Anderson Inge. AlA. ARBS. Charrette Coordinator
Photographer Valerie Bennett
One of the highlights of the AlA UK events calendar is the Annual Student Design Charrette, which took place this year on Saturday, 18 October at the Architectural Association. The Charrette is a lively opportunity for students to limber-up their design skills early in the academic year.
Mentored by architects, students work collaboratively for the day to develop and present a winning design. Students are encouraged to join with others from their school or University to compete against other institutions. This year's event attracted 50 students representing eight different universities or practices from across the UK. Wales and Scotland: Cardiff University's Welsh School of Architecture; University of Kent School of Architecture; Architectural Association; Liverpool John Moores University; Newcastle University: University of Edinburgh; Cambridge; the Mackintosh School; and the 5th Studio Architecture practice.
The theme for the Charrette this year was 'Re-thinking the Museum' for the 21st Century and the site was the former Post Office sorting office facility in Holborn.
Kevin Flanagan introduced the Brief and primed their thinking with a powerpoint presentation offering different takes on the role of the museum past and future. The brief called for a range of uses, including: 'open storage' of museum artifacts, a speakers' corner for debate, viewable artist studios, travelling exhibitions, various education and lecture spaces, amenities such as restaurants and shops and a significant percentage of residential units to balance the budget.
In addition to Kevin's introduction, the Charrette benefited from an additional presentation by Neil Cooke who is a Vice President and Head of Conservation at HOK Architects. As part of the kick-off, Neil gave an exciting presentation about some of the many museum projects he has been involved with, such as the Darwin Centres at the Natural History Museum, the Ministry of Defense restoration, as well as the shelved British Museum Annex project.
As in the past two years, this Charrette was again a CAD-free event. Design and presentation in Schools now is dominated by technology, but in a one-day event this can disastrously interrupt the dialogue needed for collaborative work. Students seem to have unanimously embraced the spirit of this for the recent Charrettes.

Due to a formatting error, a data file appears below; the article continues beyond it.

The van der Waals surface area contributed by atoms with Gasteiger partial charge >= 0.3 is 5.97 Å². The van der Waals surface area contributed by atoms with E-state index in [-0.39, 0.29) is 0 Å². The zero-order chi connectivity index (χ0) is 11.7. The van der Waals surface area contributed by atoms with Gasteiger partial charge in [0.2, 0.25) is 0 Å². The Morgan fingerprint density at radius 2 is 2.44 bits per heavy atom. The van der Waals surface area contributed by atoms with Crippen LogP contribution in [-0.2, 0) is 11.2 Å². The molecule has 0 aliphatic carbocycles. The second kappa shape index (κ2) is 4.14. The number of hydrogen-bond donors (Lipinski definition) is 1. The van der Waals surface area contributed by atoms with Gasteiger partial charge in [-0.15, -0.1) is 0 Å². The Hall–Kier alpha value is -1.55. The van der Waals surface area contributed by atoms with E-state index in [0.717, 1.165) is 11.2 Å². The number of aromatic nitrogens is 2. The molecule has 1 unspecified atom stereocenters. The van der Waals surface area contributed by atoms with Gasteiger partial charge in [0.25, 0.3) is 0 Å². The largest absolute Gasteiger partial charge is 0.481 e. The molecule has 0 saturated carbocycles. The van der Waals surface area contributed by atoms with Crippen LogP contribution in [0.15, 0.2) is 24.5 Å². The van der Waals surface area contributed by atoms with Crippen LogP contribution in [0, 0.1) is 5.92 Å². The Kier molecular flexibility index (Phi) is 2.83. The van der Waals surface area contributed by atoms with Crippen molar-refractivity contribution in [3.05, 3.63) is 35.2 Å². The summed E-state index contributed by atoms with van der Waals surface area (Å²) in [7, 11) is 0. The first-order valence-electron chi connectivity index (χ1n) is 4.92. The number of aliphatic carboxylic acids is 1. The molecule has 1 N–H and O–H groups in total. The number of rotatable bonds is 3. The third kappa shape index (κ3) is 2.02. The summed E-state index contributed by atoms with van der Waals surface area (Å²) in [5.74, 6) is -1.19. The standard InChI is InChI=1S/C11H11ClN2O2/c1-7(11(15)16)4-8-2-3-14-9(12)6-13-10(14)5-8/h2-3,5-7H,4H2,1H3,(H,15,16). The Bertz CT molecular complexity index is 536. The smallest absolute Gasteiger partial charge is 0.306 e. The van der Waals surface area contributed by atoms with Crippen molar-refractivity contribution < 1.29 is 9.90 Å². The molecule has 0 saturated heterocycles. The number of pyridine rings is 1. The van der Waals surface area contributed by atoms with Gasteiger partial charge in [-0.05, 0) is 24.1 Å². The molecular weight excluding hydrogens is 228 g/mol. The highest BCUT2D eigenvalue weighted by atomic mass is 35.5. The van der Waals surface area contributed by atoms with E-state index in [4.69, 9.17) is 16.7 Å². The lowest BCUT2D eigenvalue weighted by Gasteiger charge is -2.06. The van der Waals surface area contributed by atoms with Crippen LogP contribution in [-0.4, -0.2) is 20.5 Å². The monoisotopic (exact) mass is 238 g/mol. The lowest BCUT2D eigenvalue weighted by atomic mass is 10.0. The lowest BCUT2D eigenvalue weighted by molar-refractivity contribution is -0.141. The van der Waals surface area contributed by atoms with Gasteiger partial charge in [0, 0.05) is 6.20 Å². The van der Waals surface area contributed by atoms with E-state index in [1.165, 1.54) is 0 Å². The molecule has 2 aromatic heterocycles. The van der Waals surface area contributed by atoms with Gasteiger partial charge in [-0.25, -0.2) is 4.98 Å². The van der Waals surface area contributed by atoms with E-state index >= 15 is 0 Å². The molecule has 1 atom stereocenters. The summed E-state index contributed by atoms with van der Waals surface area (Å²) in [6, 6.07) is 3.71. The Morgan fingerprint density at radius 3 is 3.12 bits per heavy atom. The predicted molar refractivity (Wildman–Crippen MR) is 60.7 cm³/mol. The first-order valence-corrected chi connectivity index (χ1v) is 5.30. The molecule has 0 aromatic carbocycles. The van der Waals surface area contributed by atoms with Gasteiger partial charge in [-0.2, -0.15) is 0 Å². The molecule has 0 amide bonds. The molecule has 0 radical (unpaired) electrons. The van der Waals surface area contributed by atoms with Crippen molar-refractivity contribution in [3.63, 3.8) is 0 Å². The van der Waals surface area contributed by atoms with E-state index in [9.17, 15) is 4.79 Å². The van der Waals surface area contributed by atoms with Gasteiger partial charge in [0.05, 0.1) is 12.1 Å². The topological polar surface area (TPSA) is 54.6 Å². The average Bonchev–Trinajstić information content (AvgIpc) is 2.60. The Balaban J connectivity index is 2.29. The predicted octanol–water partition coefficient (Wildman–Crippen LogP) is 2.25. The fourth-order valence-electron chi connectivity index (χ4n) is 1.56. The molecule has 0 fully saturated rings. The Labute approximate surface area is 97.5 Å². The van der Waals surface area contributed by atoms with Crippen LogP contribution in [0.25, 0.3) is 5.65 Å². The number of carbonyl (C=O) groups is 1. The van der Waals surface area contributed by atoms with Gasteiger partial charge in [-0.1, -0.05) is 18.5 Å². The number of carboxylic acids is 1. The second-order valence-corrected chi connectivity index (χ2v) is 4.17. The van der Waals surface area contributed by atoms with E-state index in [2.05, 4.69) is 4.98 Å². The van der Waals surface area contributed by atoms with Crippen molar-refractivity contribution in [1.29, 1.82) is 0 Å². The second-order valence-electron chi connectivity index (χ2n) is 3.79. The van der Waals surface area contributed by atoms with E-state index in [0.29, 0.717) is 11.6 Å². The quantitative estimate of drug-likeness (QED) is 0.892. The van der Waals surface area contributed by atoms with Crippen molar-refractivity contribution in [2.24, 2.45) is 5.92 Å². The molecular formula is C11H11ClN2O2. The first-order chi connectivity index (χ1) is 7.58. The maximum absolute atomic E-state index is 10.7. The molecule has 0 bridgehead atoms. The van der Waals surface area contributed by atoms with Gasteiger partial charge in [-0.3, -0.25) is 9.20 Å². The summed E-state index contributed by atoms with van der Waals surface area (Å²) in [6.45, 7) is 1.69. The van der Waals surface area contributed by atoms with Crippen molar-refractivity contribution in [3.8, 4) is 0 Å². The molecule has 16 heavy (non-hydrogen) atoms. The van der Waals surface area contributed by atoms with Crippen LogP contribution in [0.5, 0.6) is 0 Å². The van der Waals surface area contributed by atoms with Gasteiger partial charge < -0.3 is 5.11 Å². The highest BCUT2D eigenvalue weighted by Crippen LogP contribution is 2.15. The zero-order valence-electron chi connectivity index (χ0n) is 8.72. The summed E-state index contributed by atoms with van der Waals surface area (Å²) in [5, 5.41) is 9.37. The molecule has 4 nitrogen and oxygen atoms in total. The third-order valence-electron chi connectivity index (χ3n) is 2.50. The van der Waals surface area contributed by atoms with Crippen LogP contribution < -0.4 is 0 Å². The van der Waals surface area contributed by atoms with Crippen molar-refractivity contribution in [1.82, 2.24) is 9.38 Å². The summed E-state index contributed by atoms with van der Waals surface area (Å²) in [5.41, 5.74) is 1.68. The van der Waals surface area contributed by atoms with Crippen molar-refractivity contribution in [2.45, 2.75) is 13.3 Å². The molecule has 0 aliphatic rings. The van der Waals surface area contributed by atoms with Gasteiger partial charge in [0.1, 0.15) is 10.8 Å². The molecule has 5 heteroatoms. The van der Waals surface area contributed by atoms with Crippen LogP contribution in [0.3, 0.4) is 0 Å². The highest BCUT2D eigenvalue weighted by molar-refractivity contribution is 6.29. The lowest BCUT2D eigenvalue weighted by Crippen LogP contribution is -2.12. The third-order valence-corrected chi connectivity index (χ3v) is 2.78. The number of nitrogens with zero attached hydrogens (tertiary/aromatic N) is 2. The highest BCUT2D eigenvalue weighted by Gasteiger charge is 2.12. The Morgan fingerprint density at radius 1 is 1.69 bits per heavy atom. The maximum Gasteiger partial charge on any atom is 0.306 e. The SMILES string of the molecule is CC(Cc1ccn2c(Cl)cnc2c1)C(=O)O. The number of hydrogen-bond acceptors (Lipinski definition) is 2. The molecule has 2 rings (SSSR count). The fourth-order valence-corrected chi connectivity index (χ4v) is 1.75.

Paul Finch OBE, Editor of the Architectural Review, once again Chaired the Charrette Jury. Co-Jurors with Paul were Neil Cooke of HOK Architects, and Holly Porter, Founding Director of Surface to Air Architects. The Jury did a brilliant job of complementing the student presentations with lively and generous critique that had broad perspective, insight, enthusiasm and humour. The Jury particularly praised the students' extraordinary quantity of work, as well as their many creative ideas.
The Jury awarded First Prize to the table from Cardiff University - Welsh School of Architecture. Their presentation contained a striking and effective range of images, including some evocative watercolors, line perspective renderings and physical model. Their scheme embodied some compelling ideas for moving the public up and through the open storage collections to be housed in the Annex.
Second Place went to a table made up students from the Architectural Association's Intermediate Unit 5. This group gave a strong presentation of huge, suggestive photo-overlays and a remarkably well-developed model of their novel proposal for interior public circulation that blended stepped seating with areas for aggregation and public presentations.
Third Place was awarded to a group from the University of Kent School of Architecture.
The AlA UK extends a huge thanks to Steve Jolly and the entire CallPrint reprographics team, who made this unusual event something truly special. For more than a decade now, CallPrint has been an annual sponsor of the Chapter, and they have additionally supported the participating students with reprographics-on-demand throughout the long day. The students' enjoyment of the event and the quality of their work are dramatically increased by this unique, professional-level support. We also extend our sincere graditude to the Architectural Association for making its Main Lecture Hall available for this event.